M-Government: An Opportunity for Addressing the Digital Divide

M-Government: An Opportunity for Addressing the Digital Divide

Aroon Manoharan (Kent State University, USA), Lamar Vernon Bennett (Long Island University, USA) and Tony Carrizales (Marist College, USA)
DOI: 10.4018/978-1-4666-0318-9.ch005
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Abstract

This chapter looks at technological inequities throughout the world within the context of e-government. The purpose of the study is to evaluate and highlight existing digital divides and current trends among the various divides. The concept of the digital divide, within the context of e-government, is often associated with the lack of access and resources to citizens for the purpose of utilizing technology in working with government. Utilizing survey data of international municipal Web portals as well as existing United Nations data, this research evaluates existing divides throughout the world. Through these findings, the authors underscore opportunities for addressing such existing divides and modes of increasing e-government performance. Specifically, mobile technology or m-government is examined as a medium for further connecting government and its citizens.
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Literature Review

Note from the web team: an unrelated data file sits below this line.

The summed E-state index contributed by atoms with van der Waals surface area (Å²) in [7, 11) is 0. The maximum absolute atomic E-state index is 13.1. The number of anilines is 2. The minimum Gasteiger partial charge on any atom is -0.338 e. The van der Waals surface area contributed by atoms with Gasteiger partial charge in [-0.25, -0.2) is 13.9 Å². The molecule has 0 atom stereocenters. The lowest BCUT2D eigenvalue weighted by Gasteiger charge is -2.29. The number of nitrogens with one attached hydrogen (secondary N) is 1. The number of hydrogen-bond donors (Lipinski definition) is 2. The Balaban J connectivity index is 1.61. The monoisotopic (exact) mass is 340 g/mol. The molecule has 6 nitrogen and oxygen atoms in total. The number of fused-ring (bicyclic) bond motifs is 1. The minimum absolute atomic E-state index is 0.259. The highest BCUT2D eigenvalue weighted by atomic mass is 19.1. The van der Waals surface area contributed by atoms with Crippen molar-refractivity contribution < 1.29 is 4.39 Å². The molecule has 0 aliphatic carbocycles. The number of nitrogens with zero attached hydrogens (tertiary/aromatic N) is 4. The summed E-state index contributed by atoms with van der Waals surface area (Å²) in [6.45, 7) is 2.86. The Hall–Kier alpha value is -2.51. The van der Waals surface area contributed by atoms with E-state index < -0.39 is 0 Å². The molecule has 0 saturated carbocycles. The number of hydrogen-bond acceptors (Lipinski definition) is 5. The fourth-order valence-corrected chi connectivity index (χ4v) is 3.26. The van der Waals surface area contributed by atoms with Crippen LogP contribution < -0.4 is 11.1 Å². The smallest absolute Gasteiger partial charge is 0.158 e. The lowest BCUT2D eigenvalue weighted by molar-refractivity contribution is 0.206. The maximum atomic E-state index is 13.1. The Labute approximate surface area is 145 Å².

E-Government Data

The key questions of public management research have often sidelined the focus on social consequences of public administration in a democratic society (Kirlin, 1996). Under such circumstances, the emerging study of e-government introduces the risk of a digital divide between the digital ‘haves’ and ‘have-nots’. The definition of the digital divide is often associated with the lack of access to technology by certain sections of the public. The digital divide is not only confined to people’s access, but it can also be applicable to the online public service delivery by national governments. There clearly exists a divide among nations, particularly between the developed and developing nations, in terms of e-government functionality and performance. According to a United Nations report, “the network society is creating parallel communications systems: one for those with income, education and literal connections, giving plentiful information at low cost and high speed; the other for those without connections, blocked by high barriers of time, cost and uncertainty and dependent upon outdated information” (United Nations Development Program, 1999, p.63). In this research, we examine the divide in online services and functionality, among large municipalities throughout the world and also attempt to further understand the relationship of this digital divide to other divides - social, political, economic and literacy divides among nations, particularly those between OECD and non-OECD nations.

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